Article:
16 Year Old Exposes Corruption

16 Year Old Exposes Corruption

Today politicians are much more loyal to the lobbyists instead of the American people they are supposed to be serving. When voting you have no idea if they’ll be supporting you or some deep pocketed lobbyist.

A politician who sticks to their values, whatever they may be, is rare these days. And the American people agree. 

16 year old Nick Rubin has the solution. This highschool student created the the browser plugin Greenhouse which is designed to expose corrupt politicians. The web app provides a detailed list of campaign contributions and whenever a specific politician is mentioned in an article. It’s available for Firefox, Chrome and Safari and it’s completely free. Vice’s Hannah Ewens interviewed Nick about Greenhouse and what it does.

VICE: Hi, Nick. So how did you come up with the idea for Greenhouse?
Nick Rubin: Back in seventh grade, I gave a presentation on corporate personhood, and ever since then I’ve been really interested in that issue. I think the one problem is that the sources of income for members of congress haven’t been simple and easily accessible when people have needed it. More recently, I’ve been teaching myself how to code, and I thought that so3428106206_49c936f7f3_zmething like Greenhouse that puts the data at people’s fingertips would be a perfect solution. It really is the intersection of these two passions of mine—coding and politics. I made it after school and on weekends on my computer.


How does Greenhouse work?
It works by highlighting the name of any member of Congress on any website, and when you hover over these names a little box appears that shows detailed contribution information with amounts and where those amounts have come from. It’s basically a list of the top-ten industries from which they receive their money. My goal was to create something that promotes transparency. It would be great if people used it on sites where they’re reading about politics every day. For example, if you’re reading a piece on Congress votes for energy policy, you might see that a sponsor has received hundreds of thousands of dollars from the oil and gas industry. I like to say that Greenhouse allows people to see the money story behind the news story.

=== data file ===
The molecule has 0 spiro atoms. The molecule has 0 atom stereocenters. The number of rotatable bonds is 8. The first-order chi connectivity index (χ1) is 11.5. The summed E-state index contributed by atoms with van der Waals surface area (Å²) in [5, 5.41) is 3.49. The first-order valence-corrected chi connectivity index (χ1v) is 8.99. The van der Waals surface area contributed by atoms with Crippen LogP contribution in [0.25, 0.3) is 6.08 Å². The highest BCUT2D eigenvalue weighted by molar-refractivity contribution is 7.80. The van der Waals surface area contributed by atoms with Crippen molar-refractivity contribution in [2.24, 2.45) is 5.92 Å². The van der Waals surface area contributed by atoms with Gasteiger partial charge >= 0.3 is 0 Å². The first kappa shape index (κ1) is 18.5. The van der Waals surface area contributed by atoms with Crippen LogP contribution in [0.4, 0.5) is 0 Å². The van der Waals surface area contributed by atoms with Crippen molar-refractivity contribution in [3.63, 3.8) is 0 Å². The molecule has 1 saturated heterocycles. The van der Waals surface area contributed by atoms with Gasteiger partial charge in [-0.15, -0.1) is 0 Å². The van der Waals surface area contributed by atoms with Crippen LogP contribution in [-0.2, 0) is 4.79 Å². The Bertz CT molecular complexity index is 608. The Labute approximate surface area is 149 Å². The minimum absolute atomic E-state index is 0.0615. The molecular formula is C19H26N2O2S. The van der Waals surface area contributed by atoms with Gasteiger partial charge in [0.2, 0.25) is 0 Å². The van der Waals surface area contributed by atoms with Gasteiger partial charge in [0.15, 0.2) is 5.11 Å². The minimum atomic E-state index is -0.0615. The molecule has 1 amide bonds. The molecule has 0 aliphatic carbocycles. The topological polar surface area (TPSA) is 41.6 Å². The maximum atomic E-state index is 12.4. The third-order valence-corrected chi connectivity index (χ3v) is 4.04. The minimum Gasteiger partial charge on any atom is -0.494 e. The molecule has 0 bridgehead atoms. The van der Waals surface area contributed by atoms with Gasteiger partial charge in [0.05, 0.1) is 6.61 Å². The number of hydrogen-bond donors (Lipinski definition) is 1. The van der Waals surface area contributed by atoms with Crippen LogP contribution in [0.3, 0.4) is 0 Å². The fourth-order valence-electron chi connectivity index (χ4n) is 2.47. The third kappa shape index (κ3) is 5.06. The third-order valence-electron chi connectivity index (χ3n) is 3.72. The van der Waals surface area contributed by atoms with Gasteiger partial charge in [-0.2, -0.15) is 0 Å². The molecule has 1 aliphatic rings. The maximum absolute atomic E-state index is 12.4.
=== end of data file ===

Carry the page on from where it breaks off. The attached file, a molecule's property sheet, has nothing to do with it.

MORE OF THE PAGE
What do you hope from Greenhouse?
I just want it to educate people because that’s really the first step toward a solution. That’s exactly why I designed Greenhouse with simplicity in mind, so that everyone—even kids—are able to understand it. In terms of whether Greenhouse will solve this issue—well, education is the first step. I really do believe that increased transparency will help fix the problem. Easy access to data empowers voters to make better decisions. Once people are informed, they will reject elected officials who are motived by money instead of principles. But for now, I’ll leave the solution to others.


You can read the full article here:

Source: Vice

Photo Source: Crystal Hess



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